August 14, 2006

Faiths of Our Fathers

Ben Witherington, a Christian believer and Bible scholar, here summarizes a book by one David L. Holmes that delves into the religious beliefs and practice of the Founding Fathers.

The upshot is that although some important figures were orthodox Christians, the big dogs were not, although they weren't atheists, either:
What emerges from Holmes careful research is that George Washington, John Adams, and Thomas Jefferson were all strongly influenced by Deistic thought (Jefferson and Adams in particular objecting to the idea of the Trinity, and in general the concept of divine revelation, preferring instead the idea that nature and reason revealed the character of God). In addition there was the syncretistic influence of Free Masonry with its pan-religious approach (involving a bit of Judaism, a bit of Christianity, a bit of Egyptian religion and more) which seems to have had a marked impact especially on Washington.

Holmes carefully documents how these founding fathers avoided getting confirmed in the 'state' church of Virginia (which was the Episcopal Church, unlike in most of New England where Congregationalism was the state church), and did not take the Lord's Supper in these churches by design. In this way they showed their objection to 'priestcraft' and what they took to be the corruption of the originally pure faith of Jesus which was not Trinitarian and did not involve the worship of Jesus. This did not make these men either secular humanists or 'free thinkers' in the broad sense. Our country was certainly not founded by secular humanists. Not even Thomas Paine deserves that anachronistic label. It was however founded by people whose religious beliefs ranged from non-Christian Deism to more Christian Deism, to, in the case of people like Samuel Adams, John Jay and Patrick Henry, orthodox Christianity.
Witherington goes on to note that there's not much in the Bible, really, about "no taxation without representation," democracy, or the right to rebel against unjust authority. If anything, it's the opposite, and the details of our founding politics come much more from the Enlightenment than from Christianity.
Here are some questions for thought as a result of reading this book: 1) Is there anything in the Bible that suggests that democracy rather than rule by a king or a emperor, or perhaps a theocracy, is most favored by God? I don't think there is. There is of course plenty in the NT about freedom from sin and freedom to serve God, but that can transpire under various sorts of polities. There is also plenty in the Bible in general about justice, and respect of persons, loving neighbor and the like. But again all these practices can exist under varied forms of governments; 2) Is there anything in the Bible that supports modern notions about nation states, particularly about God blessing or especially favoring not ethnic groups (e.g. Jews) or religious groups (those in Christ), but certain nation states? I must admit I can't find it in there. As Paul says, Christians have and are part of a politeuma, a constituting government that is from above. This stands in contradistiction in Paul's mind to things like countries or humanly constructed empires (see Philippians). 3) Is there anything in the Bible that warrants an open rebellion against a legitimate governing authority simply because there was taxation without representation? This is just the opposite of what Romans 13 would seem to suggest. Paul tells Christians in Rome to pay taxes to the tyrant Nero! By comparison to Nero, King George of Hanover looked like good King George. And of course 'representation' in the colonial sense was very different from the plebs and the patricians in Rome during the Empire. 4) If you ask where the founding notions about freedom, democracy, pure reason, common sense, congresses, no taxation without representation, the electing of leaders come from in America, they seem to have as much or more to do with the spirit of the Enlightenment which was the Zeitgeist of that age (read John Locke who so impressed Wesley on certain points), than it has to do with the spirit or tenor or teachings of the Bible. This is of course a hard truth for patriotic, flag waving, freedom loving Americans to swallow, and I am one of them. But it does raise this question. Is it our Biblical absolutes or our cultural principles, however good, which have most shaped and continue to shape our nation and shaped its governing documents in the first place (e.g Declaration of Independence and Constitution and the Bill of Rights)?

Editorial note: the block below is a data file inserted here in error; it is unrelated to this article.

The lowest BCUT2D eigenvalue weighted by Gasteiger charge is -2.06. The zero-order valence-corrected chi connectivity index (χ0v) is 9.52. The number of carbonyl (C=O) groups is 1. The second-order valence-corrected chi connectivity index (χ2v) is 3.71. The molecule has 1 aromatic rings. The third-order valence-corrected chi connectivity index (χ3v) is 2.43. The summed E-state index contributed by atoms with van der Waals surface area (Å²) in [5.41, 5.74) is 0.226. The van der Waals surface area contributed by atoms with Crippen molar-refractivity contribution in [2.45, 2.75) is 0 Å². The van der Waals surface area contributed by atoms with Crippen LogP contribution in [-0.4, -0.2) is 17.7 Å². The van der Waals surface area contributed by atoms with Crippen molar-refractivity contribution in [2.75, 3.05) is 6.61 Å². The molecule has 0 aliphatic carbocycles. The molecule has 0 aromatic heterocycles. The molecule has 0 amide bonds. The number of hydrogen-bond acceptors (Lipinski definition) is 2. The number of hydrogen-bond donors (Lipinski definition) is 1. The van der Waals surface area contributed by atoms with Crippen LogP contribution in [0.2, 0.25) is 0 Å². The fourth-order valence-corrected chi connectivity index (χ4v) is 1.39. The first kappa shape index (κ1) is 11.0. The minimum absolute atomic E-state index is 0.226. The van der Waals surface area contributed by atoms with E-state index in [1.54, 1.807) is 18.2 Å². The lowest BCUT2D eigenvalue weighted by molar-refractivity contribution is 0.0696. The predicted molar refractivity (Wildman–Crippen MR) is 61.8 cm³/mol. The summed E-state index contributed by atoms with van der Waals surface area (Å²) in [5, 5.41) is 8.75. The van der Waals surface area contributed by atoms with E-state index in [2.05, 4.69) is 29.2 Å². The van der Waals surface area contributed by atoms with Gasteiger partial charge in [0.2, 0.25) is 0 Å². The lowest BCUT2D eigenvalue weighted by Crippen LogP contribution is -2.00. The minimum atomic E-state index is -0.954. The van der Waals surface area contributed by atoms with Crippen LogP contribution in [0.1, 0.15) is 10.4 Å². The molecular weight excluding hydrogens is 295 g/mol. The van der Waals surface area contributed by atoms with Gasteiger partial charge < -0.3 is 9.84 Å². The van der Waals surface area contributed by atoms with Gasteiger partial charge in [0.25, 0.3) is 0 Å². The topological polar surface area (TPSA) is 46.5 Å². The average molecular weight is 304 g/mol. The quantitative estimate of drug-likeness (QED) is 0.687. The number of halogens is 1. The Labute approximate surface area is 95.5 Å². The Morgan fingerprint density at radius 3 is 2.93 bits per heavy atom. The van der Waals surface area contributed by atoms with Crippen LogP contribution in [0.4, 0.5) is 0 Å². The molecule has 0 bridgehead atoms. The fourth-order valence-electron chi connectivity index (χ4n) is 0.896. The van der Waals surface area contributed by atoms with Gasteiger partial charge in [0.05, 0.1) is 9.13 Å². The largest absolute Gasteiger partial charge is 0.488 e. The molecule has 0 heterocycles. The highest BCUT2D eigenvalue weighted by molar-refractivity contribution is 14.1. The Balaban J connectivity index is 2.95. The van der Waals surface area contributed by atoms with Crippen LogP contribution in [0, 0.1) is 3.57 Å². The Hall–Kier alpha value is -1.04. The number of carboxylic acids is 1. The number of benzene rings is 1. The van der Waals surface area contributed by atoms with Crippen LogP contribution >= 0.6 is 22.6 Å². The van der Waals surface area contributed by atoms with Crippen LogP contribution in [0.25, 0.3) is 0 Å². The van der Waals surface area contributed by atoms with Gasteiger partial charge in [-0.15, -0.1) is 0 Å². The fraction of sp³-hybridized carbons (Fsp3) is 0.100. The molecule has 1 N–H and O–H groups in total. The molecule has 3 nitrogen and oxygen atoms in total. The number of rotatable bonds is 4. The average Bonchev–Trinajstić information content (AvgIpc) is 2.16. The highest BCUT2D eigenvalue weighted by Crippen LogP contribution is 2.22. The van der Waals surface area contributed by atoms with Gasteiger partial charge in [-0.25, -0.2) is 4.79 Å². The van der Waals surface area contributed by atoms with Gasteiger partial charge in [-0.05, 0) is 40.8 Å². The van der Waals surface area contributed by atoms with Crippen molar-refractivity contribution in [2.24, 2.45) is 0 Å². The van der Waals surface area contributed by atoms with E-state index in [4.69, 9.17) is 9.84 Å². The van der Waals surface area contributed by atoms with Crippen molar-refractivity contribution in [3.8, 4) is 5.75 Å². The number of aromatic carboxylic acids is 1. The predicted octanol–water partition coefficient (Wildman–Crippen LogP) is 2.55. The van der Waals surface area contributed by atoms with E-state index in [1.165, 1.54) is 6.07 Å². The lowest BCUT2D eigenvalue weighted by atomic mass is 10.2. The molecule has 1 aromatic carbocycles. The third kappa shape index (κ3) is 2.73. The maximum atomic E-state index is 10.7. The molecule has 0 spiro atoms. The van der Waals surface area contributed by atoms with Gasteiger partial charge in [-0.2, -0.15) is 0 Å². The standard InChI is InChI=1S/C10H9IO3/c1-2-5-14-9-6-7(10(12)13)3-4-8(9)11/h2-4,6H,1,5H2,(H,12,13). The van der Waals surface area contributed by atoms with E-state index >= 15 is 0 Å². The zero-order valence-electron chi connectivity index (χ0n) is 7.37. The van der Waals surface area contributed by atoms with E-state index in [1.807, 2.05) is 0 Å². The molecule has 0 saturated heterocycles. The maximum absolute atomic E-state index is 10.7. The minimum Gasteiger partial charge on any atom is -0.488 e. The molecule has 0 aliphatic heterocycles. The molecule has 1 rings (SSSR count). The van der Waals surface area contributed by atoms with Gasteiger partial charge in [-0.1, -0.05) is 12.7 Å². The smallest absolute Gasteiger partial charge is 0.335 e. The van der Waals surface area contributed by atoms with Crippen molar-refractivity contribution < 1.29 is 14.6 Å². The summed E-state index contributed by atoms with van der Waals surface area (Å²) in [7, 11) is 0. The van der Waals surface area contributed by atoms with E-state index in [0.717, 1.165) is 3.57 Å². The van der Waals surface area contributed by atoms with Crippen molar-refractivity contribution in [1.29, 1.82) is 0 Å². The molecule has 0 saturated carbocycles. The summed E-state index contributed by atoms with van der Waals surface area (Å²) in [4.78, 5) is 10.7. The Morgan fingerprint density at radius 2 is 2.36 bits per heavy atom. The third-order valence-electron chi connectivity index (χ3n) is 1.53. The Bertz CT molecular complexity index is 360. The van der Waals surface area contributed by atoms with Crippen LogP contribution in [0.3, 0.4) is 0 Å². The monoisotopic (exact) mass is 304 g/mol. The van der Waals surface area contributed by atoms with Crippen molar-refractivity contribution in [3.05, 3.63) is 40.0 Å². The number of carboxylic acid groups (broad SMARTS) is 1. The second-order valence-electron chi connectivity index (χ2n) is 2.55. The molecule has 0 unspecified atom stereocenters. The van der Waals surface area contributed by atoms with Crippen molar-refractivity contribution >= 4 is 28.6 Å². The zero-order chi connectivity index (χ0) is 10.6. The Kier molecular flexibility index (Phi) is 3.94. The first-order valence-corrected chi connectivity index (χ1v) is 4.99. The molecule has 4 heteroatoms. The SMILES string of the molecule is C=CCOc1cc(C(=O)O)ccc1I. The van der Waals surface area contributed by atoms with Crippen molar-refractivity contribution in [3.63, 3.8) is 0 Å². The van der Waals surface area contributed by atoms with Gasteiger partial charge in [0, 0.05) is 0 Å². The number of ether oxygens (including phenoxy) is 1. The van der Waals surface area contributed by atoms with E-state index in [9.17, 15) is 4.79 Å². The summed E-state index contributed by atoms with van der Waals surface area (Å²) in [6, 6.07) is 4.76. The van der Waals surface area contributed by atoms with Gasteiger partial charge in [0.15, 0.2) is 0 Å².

An honest and thoughtful post from a believing Christian.

I'm venturing no answers today. I should be working.

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